07-27-2010, 03:37 PM
Yes, the meds are really helping. Great news! :)
I did order the book - it is on its way. I have read a lot of the available excerpts online and a lot of the stuff on that website you sent.
My prescription is currently "as needed," and I had a nice long natural break from the severe pain from Thursday morning to Friday evening so the Dr. told me I could wait and take it when it came back. I was still feeling it a little, but it was much less frequent and more like a pin prick than an electroshock. I can take the pin prick especially when it is like 2-3 times every hour or two instead of every 10 seconds. When I felt a couple of strong jabs in quick succession on Friday late afternoon/evening I took it, and the jabbing stopped in a few hours. Which could have been just natural or it could have been the meds starting to work. I tried just taking it once a day instead of twice, and that worked till Monday afternoon when the jabbing broke through again so I am going with twice a day right now to give myself time for it to calm down.
Based on what I have read so far TGN affects everyone differently - it depends on how tightly the vein is wrapped around the nerve and it depends on where the pain is located. People can have breaks from the pain for hours, days, even years and then it can come back usually stronger the next time if the vein tightens. Also, lots of people feel the pain in the eye socket, teeth, or cheek while mine is behind/under my ear at the jaw line. I felt a couple of isolated jolts to the eye before this started (likely a warning sign) and believe me, that would be much more disruptive to life and just plain old freaky than the pain behind my ear. So I'll consider myself lucky if it stays where it is.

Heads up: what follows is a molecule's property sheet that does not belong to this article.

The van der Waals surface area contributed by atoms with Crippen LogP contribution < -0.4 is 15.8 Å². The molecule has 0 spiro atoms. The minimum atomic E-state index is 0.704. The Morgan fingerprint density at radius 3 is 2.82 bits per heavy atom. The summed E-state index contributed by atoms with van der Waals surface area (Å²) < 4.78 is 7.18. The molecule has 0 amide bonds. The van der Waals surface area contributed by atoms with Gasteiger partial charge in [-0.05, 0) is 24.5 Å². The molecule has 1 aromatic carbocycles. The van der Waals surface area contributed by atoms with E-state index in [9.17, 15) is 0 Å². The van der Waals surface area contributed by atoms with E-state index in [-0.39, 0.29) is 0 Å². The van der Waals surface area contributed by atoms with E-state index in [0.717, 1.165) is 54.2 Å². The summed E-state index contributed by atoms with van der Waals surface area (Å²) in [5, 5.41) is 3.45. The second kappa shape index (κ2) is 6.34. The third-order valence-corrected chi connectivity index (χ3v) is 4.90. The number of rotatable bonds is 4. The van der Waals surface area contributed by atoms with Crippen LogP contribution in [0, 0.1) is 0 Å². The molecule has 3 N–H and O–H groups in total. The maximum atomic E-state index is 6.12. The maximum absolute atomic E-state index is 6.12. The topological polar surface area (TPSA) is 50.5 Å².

Because I am not an epileptic, I am free to cut back or stop using the med to see if the pain is still unbearable or not. Knowing me, I will forget to take it, so we will see what happens then. If this "as needed" med stops working, I may need to use the same med continuously. If I use it continuously, the doctor will likely need to increase the dose over time, but of course that increases the chance of side effects. If it stops working altogether, there are several other meds to try. And then several surgical procedures ranging from less invasive methods of deadening the nerve to drilling a hole in the skull to try to move the vein away from the nerve and put a little cushion in between to stop the rubbing/pressure. I am not sure that I would elect to kill the nerve and would need to do a lot more research on that, but we are a long way away from that.
Anyway, it is a lifelong condition, but some people have had 5 year breaks from it. Maybe I will get lucky.
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